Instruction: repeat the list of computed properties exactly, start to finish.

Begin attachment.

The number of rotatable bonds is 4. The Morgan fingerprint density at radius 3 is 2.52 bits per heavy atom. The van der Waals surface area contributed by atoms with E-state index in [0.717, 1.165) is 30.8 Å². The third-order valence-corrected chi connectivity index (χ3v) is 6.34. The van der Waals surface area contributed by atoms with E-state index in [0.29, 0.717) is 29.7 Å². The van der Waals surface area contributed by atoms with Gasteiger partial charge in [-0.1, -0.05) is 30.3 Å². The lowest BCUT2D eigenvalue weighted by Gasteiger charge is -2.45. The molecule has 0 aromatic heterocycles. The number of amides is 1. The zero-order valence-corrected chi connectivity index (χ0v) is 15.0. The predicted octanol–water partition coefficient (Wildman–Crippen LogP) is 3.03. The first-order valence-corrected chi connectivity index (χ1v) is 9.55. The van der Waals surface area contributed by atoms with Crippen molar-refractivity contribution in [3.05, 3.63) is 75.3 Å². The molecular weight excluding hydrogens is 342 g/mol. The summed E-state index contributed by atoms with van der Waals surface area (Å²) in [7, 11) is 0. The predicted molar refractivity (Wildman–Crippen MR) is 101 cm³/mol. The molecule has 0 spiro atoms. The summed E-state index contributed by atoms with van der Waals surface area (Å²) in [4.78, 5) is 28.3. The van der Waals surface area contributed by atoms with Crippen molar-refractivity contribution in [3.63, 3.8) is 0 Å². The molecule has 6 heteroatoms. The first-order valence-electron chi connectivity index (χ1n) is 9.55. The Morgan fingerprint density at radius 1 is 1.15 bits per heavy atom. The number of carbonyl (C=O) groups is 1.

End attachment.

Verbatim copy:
The number of rotatable bonds is 4. The Morgan fingerprint density at radius 3 is 2.52 bits per heavy atom. The van der Waals surface area contributed by atoms with E-state index in [0.717, 1.165) is 30.8 Å². The third-order valence-corrected chi connectivity index (χ3v) is 6.34. The van der Waals surface area contributed by atoms with E-state index in [0.29, 0.717) is 29.7 Å². The van der Waals surface area contributed by atoms with Gasteiger partial charge in [-0.1, -0.05) is 30.3 Å². The lowest BCUT2D eigenvalue weighted by Gasteiger charge is -2.45. The molecule has 0 aromatic heterocycles. The number of amides is 1. The zero-order valence-corrected chi connectivity index (χ0v) is 15.0. The predicted octanol–water partition coefficient (Wildman–Crippen LogP) is 3.03. The first-order valence-corrected chi connectivity index (χ1v) is 9.55. The van der Waals surface area contributed by atoms with Crippen molar-refractivity contribution in [3.05, 3.63) is 75.3 Å². The molecular weight excluding hydrogens is 342 g/mol. The summed E-state index contributed by atoms with van der Waals surface area (Å²) in [7, 11) is 0. The predicted molar refractivity (Wildman–Crippen MR) is 101 cm³/mol. The molecule has 0 spiro atoms. The summed E-state index contributed by atoms with van der Waals surface area (Å²) in [4.78, 5) is 28.3. The van der Waals surface area contributed by atoms with Crippen molar-refractivity contribution in [3.63, 3.8) is 0 Å². The molecule has 6 heteroatoms. The first-order valence-electron chi connectivity index (χ1n) is 9.55. The Morgan fingerprint density at radius 1 is 1.15 bits per heavy atom. The number of carbonyl (C=O) groups is 1.